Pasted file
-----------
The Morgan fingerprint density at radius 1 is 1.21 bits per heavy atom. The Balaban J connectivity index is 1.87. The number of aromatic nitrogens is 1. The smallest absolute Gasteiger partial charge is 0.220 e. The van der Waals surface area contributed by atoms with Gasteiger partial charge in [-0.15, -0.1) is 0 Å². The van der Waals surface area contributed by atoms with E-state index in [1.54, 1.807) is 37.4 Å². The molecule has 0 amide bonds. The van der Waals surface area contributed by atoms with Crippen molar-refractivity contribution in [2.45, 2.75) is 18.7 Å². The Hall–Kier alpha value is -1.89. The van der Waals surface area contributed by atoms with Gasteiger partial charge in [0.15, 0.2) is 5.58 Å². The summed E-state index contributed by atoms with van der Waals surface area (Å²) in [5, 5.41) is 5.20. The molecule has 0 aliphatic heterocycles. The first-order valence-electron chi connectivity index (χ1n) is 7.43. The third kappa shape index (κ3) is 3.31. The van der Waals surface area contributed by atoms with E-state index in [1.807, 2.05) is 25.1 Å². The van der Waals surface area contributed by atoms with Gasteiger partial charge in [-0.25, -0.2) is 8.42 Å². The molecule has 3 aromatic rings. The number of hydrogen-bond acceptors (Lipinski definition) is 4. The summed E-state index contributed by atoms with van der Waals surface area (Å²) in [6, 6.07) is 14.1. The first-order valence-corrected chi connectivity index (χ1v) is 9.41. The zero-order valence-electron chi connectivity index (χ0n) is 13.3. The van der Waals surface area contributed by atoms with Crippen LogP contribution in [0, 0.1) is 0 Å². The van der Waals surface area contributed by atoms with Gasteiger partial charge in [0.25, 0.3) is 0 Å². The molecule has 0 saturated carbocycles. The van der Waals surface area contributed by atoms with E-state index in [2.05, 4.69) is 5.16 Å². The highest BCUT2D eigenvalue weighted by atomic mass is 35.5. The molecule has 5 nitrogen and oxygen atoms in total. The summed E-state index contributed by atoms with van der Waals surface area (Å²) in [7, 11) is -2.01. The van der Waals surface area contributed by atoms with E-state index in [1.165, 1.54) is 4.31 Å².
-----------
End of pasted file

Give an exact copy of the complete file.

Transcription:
The Morgan fingerprint density at radius 1 is 1.21 bits per heavy atom. The Balaban J connectivity index is 1.87. The number of aromatic nitrogens is 1. The smallest absolute Gasteiger partial charge is 0.220 e. The van der Waals surface area contributed by atoms with Gasteiger partial charge in [-0.15, -0.1) is 0 Å². The van der Waals surface area contributed by atoms with E-state index in [1.54, 1.807) is 37.4 Å². The molecule has 0 amide bonds. The van der Waals surface area contributed by atoms with Crippen molar-refractivity contribution in [2.45, 2.75) is 18.7 Å². The Hall–Kier alpha value is -1.89. The van der Waals surface area contributed by atoms with Gasteiger partial charge in [0.15, 0.2) is 5.58 Å². The summed E-state index contributed by atoms with van der Waals surface area (Å²) in [5, 5.41) is 5.20. The molecule has 0 aliphatic heterocycles. The first-order valence-electron chi connectivity index (χ1n) is 7.43. The third kappa shape index (κ3) is 3.31. The van der Waals surface area contributed by atoms with E-state index in [1.807, 2.05) is 25.1 Å². The van der Waals surface area contributed by atoms with Gasteiger partial charge in [-0.25, -0.2) is 8.42 Å². The molecule has 3 aromatic rings. The number of hydrogen-bond acceptors (Lipinski definition) is 4. The summed E-state index contributed by atoms with van der Waals surface area (Å²) in [6, 6.07) is 14.1. The first-order valence-corrected chi connectivity index (χ1v) is 9.41. The zero-order valence-electron chi connectivity index (χ0n) is 13.3. The van der Waals surface area contributed by atoms with Crippen LogP contribution in [0, 0.1) is 0 Å². The van der Waals surface area contributed by atoms with Gasteiger partial charge in [0.25, 0.3) is 0 Å². The molecule has 0 saturated carbocycles. The van der Waals surface area contributed by atoms with E-state index in [2.05, 4.69) is 5.16 Å². The highest BCUT2D eigenvalue weighted by atomic mass is 35.5. The molecule has 5 nitrogen and oxygen atoms in total. The summed E-state index contributed by atoms with van der Waals surface area (Å²) in [7, 11) is -2.01. The van der Waals surface area contributed by atoms with E-state index in [1.165, 1.54) is 4.31 Å².